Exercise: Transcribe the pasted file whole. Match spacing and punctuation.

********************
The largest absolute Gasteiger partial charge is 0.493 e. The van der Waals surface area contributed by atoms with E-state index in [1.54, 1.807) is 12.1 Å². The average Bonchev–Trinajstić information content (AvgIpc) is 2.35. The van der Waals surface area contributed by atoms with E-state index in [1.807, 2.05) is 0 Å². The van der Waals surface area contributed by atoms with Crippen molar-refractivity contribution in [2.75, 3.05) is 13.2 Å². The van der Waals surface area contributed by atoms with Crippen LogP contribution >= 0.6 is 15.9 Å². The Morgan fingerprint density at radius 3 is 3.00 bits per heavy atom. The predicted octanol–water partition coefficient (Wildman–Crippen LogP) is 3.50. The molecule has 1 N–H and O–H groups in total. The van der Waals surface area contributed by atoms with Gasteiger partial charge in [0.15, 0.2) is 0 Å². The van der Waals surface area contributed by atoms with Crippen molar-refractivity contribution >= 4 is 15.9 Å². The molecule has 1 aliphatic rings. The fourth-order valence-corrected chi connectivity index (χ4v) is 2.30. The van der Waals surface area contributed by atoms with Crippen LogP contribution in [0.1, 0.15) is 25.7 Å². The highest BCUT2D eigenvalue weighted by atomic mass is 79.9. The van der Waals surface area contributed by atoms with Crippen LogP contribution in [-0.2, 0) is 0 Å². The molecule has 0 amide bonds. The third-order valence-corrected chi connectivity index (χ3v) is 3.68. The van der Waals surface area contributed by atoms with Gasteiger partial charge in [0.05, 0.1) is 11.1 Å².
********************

The largest absolute Gasteiger partial charge is 0.493 e. The van der Waals surface area contributed by atoms with E-state index in [1.54, 1.807) is 12.1 Å². The average Bonchev–Trinajstić information content (AvgIpc) is 2.35. The van der Waals surface area contributed by atoms with E-state index in [1.807, 2.05) is 0 Å². The van der Waals surface area contributed by atoms with Crippen molar-refractivity contribution in [2.75, 3.05) is 13.2 Å². The van der Waals surface area contributed by atoms with Crippen LogP contribution >= 0.6 is 15.9 Å². The Morgan fingerprint density at radius 3 is 3.00 bits per heavy atom. The predicted octanol–water partition coefficient (Wildman–Crippen LogP) is 3.50. The molecule has 1 N–H and O–H groups in total. The van der Waals surface area contributed by atoms with Gasteiger partial charge in [0.15, 0.2) is 0 Å². The van der Waals surface area contributed by atoms with Crippen molar-refractivity contribution >= 4 is 15.9 Å². The molecule has 1 aliphatic rings. The fourth-order valence-corrected chi connectivity index (χ4v) is 2.30. The van der Waals surface area contributed by atoms with Crippen LogP contribution in [0.1, 0.15) is 25.7 Å². The highest BCUT2D eigenvalue weighted by atomic mass is 79.9. The van der Waals surface area contributed by atoms with Crippen LogP contribution in [-0.2, 0) is 0 Å². The molecule has 0 amide bonds. The third-order valence-corrected chi connectivity index (χ3v) is 3.68. The van der Waals surface area contributed by atoms with Gasteiger partial charge in [0.05, 0.1) is 11.1 Å².